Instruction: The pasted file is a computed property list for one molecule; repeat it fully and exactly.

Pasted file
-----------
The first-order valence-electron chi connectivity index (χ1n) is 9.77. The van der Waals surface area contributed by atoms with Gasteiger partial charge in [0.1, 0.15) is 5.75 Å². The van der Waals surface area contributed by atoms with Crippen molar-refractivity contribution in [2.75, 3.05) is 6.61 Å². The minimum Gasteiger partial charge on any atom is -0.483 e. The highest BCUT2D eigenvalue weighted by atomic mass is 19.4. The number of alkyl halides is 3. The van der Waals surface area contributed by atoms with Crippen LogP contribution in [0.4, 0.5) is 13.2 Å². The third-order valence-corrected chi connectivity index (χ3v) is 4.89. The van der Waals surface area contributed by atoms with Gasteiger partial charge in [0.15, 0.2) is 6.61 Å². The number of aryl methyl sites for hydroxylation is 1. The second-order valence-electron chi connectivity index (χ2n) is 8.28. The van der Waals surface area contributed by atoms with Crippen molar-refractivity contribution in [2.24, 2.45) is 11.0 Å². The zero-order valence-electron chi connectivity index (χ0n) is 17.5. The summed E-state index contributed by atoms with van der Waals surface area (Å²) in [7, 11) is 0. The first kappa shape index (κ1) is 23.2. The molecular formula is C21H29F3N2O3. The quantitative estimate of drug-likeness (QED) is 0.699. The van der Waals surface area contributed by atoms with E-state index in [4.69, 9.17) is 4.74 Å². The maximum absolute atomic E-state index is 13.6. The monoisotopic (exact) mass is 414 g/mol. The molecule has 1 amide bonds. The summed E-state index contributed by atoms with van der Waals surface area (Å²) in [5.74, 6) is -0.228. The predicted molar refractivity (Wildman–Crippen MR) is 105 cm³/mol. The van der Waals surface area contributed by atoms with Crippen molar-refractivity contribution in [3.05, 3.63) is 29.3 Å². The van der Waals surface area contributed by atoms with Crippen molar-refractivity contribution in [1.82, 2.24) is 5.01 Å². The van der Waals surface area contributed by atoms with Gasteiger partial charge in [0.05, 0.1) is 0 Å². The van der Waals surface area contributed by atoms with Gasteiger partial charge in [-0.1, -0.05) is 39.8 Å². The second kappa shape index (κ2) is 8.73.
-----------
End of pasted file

The first-order valence-electron chi connectivity index (χ1n) is 9.77. The van der Waals surface area contributed by atoms with Gasteiger partial charge in [0.1, 0.15) is 5.75 Å². The van der Waals surface area contributed by atoms with Crippen molar-refractivity contribution in [2.75, 3.05) is 6.61 Å². The minimum Gasteiger partial charge on any atom is -0.483 e. The highest BCUT2D eigenvalue weighted by atomic mass is 19.4. The number of alkyl halides is 3. The van der Waals surface area contributed by atoms with Crippen LogP contribution in [0.4, 0.5) is 13.2 Å². The third-order valence-corrected chi connectivity index (χ3v) is 4.89. The van der Waals surface area contributed by atoms with Gasteiger partial charge in [0.15, 0.2) is 6.61 Å². The number of aryl methyl sites for hydroxylation is 1. The second-order valence-electron chi connectivity index (χ2n) is 8.28. The van der Waals surface area contributed by atoms with Crippen molar-refractivity contribution in [2.24, 2.45) is 11.0 Å². The zero-order valence-electron chi connectivity index (χ0n) is 17.5. The summed E-state index contributed by atoms with van der Waals surface area (Å²) in [7, 11) is 0. The first kappa shape index (κ1) is 23.2. The molecular formula is C21H29F3N2O3. The quantitative estimate of drug-likeness (QED) is 0.699. The van der Waals surface area contributed by atoms with E-state index in [4.69, 9.17) is 4.74 Å². The maximum absolute atomic E-state index is 13.6. The monoisotopic (exact) mass is 414 g/mol. The molecule has 1 amide bonds. The summed E-state index contributed by atoms with van der Waals surface area (Å²) in [5.74, 6) is -0.228. The predicted molar refractivity (Wildman–Crippen MR) is 105 cm³/mol. The van der Waals surface area contributed by atoms with Crippen molar-refractivity contribution in [3.05, 3.63) is 29.3 Å². The van der Waals surface area contributed by atoms with Crippen molar-refractivity contribution in [1.82, 2.24) is 5.01 Å². The van der Waals surface area contributed by atoms with Gasteiger partial charge in [0.05, 0.1) is 0 Å². The van der Waals surface area contributed by atoms with Gasteiger partial charge in [-0.1, -0.05) is 39.8 Å². The second kappa shape index (κ2) is 8.73.